- Museum number
Human-shaped pectoral, apparently a woman, made in tumbaga by lost-wax casting. She wears a bird-bick helmet and a semicircular headdress with open-work 'rays', and seems to be holding a bar with her hands. A semicircular plaque appears instead of legs. The face was made with the aid of a matrix used to create its form in the wax-model.
- Production date
Height: 15.50 centimetres
Width: 9 centimetres
Depth: 2 centimetres
- Curator's comments
- Comments by a member of the Muisca group in Bosa – William Garibello. February 2021. Gold was a representation of the spiritual realm among the Muisca. It was not used for commercial exchange. It was not only used to decorate people’s bodies; the chronicles also talk about houses being decorated with gold figures. This figure shows a person in meditation, in connection with the gods and the spirits of the land. His eyes are closed, showing a peaceful, introspective state. The headdress is a solar representation. It might show the main solar gods “Chipaba” the father, “Chiminigagua” the son, and the “great spirit” (see the hybridization between Muisca mythology and the Christian concept of theTrinity). The semi-circle under his torso can be a representation of the underworld. In meditation, the Muisca were able to re-connect the upper solar worlds with the human realm and the underworld.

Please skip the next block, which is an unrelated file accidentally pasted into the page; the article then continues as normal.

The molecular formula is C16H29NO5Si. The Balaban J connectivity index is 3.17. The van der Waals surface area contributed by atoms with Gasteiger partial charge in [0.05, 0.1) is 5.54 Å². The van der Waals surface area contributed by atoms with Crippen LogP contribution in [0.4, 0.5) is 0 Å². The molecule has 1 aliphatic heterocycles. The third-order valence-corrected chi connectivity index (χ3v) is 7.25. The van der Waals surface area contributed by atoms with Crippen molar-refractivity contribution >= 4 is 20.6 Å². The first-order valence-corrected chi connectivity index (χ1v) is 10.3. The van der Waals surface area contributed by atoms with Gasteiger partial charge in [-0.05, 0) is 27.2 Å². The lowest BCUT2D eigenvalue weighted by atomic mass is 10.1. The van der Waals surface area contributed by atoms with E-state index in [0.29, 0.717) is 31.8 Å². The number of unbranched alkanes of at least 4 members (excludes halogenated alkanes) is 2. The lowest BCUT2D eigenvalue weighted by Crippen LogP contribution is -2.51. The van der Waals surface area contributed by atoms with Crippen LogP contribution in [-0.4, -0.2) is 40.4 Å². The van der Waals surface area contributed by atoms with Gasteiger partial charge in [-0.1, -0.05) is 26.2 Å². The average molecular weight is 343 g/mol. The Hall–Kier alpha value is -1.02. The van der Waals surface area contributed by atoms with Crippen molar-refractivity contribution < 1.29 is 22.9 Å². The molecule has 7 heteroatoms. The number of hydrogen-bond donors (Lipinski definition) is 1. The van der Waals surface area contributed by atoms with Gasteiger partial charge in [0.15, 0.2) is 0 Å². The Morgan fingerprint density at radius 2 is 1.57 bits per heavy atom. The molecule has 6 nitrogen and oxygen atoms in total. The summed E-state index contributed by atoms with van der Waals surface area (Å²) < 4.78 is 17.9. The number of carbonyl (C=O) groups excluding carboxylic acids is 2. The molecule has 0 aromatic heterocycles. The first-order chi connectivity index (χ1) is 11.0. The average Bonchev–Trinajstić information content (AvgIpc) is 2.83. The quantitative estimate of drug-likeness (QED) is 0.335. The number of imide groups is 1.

- Not on display
- Exhibition history
1996, London, Museum of Mankind (Room 1), 'Gilded Image'
2013 Oct 17 - 2014 Mar 23. BM, ‘Beyond El Dorado: Power and Gold in Ancient Colombia’
- Acquisition date
- Africa, Oceania and the Americas
- Registration number
- Additional IDs
CDMS number: Am1875C1.9561 (old CDMS no.)
Miscellaneous number: Am1875C0608.1